By removing the Confederate flags from around the statue depicting Lee resting on his camp bed, suitably attired in his Confederate general’s uniform, they hope to sweep under the rug his proud service to what he considered his country. Lee very well understood what he was fighting for and never renounced it.

Lee knowingly sold his name to Washington College to help raise money. He is buried in Lexington at the insistence of his wife and the Washington College faculty, which hoped having his monument there would continue to assist in fund raising. Thousands of Confederate veterans and their families worked to have Lee buried in Richmond, but finally gave in to Mrs. Lee’s desires for Lexington.

From day one, the Lee Chapel memorial was dedicated to the whole Confederate general Lee, not simply limited to his college experience. Thousands have made the trip to honor the Confederate general, not the university president.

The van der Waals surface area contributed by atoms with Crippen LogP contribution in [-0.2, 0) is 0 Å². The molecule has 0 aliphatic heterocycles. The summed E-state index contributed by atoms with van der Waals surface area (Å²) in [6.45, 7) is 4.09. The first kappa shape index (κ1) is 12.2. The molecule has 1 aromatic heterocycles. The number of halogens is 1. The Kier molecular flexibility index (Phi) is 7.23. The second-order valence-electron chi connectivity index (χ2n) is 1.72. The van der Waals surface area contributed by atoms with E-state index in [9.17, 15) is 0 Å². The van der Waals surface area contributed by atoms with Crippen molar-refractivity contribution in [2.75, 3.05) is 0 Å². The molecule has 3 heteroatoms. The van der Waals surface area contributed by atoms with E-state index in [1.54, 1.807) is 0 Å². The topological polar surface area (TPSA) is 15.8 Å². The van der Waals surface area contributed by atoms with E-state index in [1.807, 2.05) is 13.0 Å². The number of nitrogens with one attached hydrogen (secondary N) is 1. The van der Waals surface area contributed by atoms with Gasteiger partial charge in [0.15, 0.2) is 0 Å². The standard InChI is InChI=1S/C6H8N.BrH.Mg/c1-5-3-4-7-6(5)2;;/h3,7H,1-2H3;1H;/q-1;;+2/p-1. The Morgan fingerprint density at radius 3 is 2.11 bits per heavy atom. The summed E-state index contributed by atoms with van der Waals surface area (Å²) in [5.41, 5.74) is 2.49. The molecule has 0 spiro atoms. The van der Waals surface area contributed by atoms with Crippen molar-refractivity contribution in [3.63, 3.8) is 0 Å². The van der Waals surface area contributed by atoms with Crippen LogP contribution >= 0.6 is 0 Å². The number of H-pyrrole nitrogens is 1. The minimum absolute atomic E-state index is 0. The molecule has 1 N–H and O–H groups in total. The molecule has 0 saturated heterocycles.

Let us deal with unpleasant reality here. We have degenerated into a racially polarized society where liberals and progressives will remove any symbol, rewrite any history, deny any heritage, excuse any shortcoming and promote any myth to mollify the black community. This is all in the name of increasing self-esteem and allegedly providing better opportunities, thus producing better citizens.

The communion rail story of Lee (“Which Lee do we honor?,” Aug. 24 editorial), although not authenticated by historians, is a simple lesson about a Confederate general living out his Christian faith. It is a weak crutch when used by The Roanoke Times to justify denial of any merit to Lee’s Confederate service.

Myth-building of historical figures is as old as humans. One would think we had reached a point where we could acknowledge the whole person, faults and all, yet still honor his achievements as we see them. We in the Southern heritage community understand Lee had flaws but respect the whole person, not some caricature designed to fit today’s morality.

Many people still honor the Lincoln myth while not dealing with his publicly stated racist opposition to black voting rights and social equality. His plan for black deportation is ignored.